The first week of September, Víctor had the opportunity to join an international group of researchers in a survey in the southern North Sea. The survey was on board the RV Simon Stevin, led by Tine Missiaen from VLIZ (Flanders Marine Institute, Belgium) as part of the North Sea consortium. The initial plan was to investigate the stratigraphy, sedimentology and archaeology of the Brown Bank area for 8 days (5th to 12th of September), collecting a wealth of new data: dredges, vibrocores and seismic profiles. However, the survey reminded us an old lesson, when working offshore, weather rules, and the ship was stuck on the port for three days due to bad weather conditions. Waves up to 3 m were sweeping the North Sea, making any kind of offshore operation dangerous. In addition, such conditions would have greatly lowered the quality of the findings.
Logging and archiving cores on deck
The ship finally sailed on Sunday, heading to the study area. One day was spent dredging the seafloor, looking for any evidence of human occupation in the past, and another day was used to vibrocore the seabed, collecting invaluable records. The nights were the best moment for geophysical exploration which is the element Victor was involved in, mainly using a parametric echosounder to get high-resolution profiles. Unfortunately, sea conditions were bad enough to impede the deployment of the sparker which means we were unable to collected limited data on the Last Interglacial sediments. The survey ended one day before planned, as a new storm approached the study area forcing a bumpy return to the port. In spite of that, plenty of data was collected and we hope to get fascinating results, in particular on the landscape of the North Sea following the retreat of the last ice sheet.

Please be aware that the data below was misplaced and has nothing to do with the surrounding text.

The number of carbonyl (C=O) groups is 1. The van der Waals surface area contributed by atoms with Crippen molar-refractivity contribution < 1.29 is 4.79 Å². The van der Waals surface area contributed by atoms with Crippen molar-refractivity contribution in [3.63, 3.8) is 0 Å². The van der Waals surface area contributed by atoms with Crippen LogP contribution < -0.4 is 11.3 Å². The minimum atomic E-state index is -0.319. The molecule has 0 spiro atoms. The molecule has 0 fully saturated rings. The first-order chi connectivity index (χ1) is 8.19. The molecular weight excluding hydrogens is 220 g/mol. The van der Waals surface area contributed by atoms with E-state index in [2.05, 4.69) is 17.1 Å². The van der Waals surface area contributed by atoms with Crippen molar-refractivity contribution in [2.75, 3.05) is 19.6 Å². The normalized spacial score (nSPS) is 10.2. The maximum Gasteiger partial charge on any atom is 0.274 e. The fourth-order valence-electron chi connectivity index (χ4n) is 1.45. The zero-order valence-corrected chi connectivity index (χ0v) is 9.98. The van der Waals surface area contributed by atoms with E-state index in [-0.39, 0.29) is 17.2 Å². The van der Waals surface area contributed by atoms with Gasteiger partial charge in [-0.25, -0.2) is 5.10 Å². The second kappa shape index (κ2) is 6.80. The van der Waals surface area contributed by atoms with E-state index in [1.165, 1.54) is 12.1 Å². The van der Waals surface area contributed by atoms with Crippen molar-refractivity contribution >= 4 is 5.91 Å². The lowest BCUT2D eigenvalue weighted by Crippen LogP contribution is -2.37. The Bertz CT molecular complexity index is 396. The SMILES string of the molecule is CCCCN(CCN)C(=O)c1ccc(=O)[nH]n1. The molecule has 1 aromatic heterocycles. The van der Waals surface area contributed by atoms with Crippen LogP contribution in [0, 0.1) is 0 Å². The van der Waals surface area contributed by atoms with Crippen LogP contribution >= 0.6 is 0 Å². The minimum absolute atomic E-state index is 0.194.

Example of the seismic data Victor was involved in collecting